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FRIDAY, NOVEMBER 27, 1911
THE PALATKA NEWS PALATKA.
' ""ti'iWs ill "" " , ... j ii'i.i --in hi" T-"iwi'w' -
r T- "a. T
Entered at the Palatka postofflce as
mailable matter of the second class.
Published at Palatka, Florida, on
RUSSELL &. VICKERS.
$1X0 Per Year in Advance
117 South Second St. Phone 195.
Wm. A. RUSSELL. Editor.
As an exhibition of little sense
and small understanding the pa
latka News man often is in the
Umetight. I" this last week's pa
per, in commenting upon the law
suit brought by the L. B. Stan
ner Company against E. N. Maun,
he says that Maull was making
packinghouse machinery before
the Skinner Company ever at
tempted to "skin" anybody in
Florida. E .N. Maull sold out
all of his patents to the Camp
bell Company over two years ago,
and his new sizer is a recent in
vention that the L. B.. Skinner
Company claims is an infringe
ment on the Stebler patents now
held by them.
The News also states that tne
first man arrested . last year for
shipping green fruit was an ex
change Official. No Exchange
man was ever arrested for ship
ping green fruit.
F It may be that the News man
will have a lawsuit on his hands.
The L B. Skinner Company is a
rnnrern that IS not
"skinning any one
We will pass over for tne um uc-,
. , .. f iHt1 sAnie"
o frequenly am.cted.ana a-
the trouble is inbred, or;
Maul tnVb e SpackinBhoWe
Maull h been m t, P e
machinery more je..i ...
t.n romfims tnat &
else in Florida. It is true that nyw. ...
sold out his patents to the Compel profit. ment.
Company over two yea.. . :
the Campbell Company
UKllt W ,
w v,im from again entering
. F v.
the manuiaciu.e v, i
but that the courts hew a
Maull had the right to con inue. -, Un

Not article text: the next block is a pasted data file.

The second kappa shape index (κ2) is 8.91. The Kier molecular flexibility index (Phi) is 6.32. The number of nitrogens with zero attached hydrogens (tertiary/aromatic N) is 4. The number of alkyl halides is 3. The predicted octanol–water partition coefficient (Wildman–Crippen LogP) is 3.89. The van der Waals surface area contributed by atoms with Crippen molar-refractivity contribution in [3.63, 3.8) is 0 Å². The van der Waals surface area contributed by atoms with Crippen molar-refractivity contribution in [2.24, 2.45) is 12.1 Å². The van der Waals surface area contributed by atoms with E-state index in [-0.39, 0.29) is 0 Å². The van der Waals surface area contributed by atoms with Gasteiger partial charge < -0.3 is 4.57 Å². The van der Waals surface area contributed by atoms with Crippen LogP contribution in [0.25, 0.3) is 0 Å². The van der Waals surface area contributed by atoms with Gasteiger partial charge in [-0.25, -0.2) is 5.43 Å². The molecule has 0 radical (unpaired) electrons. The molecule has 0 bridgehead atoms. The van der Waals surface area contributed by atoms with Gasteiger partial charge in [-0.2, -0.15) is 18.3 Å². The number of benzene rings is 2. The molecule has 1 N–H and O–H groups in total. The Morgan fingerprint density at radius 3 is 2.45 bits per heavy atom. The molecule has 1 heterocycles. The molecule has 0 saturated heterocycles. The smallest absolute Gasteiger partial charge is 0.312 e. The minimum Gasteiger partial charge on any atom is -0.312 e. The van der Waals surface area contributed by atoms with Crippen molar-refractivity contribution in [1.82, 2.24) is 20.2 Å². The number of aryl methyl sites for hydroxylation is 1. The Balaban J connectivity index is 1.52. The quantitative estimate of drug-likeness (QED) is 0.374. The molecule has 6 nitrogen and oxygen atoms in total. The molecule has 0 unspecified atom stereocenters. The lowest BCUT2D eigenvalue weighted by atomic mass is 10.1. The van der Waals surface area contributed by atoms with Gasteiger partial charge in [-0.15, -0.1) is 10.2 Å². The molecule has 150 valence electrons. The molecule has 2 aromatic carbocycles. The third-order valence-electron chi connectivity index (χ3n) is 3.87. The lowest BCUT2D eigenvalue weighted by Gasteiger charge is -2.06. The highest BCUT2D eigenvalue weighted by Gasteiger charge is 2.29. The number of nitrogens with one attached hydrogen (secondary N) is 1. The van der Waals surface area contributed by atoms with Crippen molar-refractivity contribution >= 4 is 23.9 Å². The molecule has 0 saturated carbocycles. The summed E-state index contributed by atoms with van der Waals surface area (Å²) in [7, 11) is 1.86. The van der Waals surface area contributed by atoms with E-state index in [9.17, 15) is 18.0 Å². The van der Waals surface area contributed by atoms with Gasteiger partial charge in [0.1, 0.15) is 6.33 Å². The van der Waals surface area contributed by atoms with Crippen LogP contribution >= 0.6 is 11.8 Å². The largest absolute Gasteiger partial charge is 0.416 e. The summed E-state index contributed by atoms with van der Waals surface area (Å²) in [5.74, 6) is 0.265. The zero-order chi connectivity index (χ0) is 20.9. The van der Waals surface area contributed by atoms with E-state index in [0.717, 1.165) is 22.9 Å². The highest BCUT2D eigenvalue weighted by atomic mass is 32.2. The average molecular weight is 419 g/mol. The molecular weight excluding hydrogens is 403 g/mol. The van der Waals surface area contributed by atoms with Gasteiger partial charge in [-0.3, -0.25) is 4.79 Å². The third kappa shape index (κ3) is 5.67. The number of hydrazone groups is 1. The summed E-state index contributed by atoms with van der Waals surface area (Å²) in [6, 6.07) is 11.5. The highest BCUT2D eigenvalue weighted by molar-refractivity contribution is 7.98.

that time he has equ, some ofthe title o P Metropolitan
SSSt'Cr Ar a a fllof the' Church Militant."
tL otntr pl'acel during the past; Extravagance has been the rule ,n
summer Whether his new packing , nation stete and municipality supple
house machinery is an infringement , Rented by incompetence and graft.
cn the Stebler patents, now owned by A municipal lighting plant would of-
the L B Skinner Company, we are;fer but another opportunity for the
not prepared to say. The courts will ; exerose of extravigance a d.slay of
settle that But Mr. Maull HAS been , incompetence and the further prac-
making machinery of this kind longer t.ee of graft
Cn Anyone else in Florida. Andj The economic fact, are against it.
Zt orange shippers are indebted to ; These facts are presented to the peop
tim more than to any one other man pie through a bulletin recently issued
SrtrTpcS house equipment they, by the Bureau of the U. S Census,
now hav to meet demands of the Instead of analyzing these ac The
g ling citrus business, all growers .News is going to let Collier's Week y
familiar with the business will admit, do it. That publication for the 7th
A . . . '.i. inef mite Viom fprcplv C
As to the shipping ot green nuu.
contrary to law, The News simply re
iterates and insists that a certain vice
president of a south Florida Citrus
Exchange was the first man to have
his shipments held up in the fall of
,1913 by the State Citrus Fruit in
spectors, and for truth of this state
ment we refer to the files of the Tam
pa Tribune and other daily papers of
As to the law suit admonition, The
News can say that any judgement
against this paper would be a good
asset, and th.it is more than the Grow
er can claim, or any other publica
tion whose stock in trade consists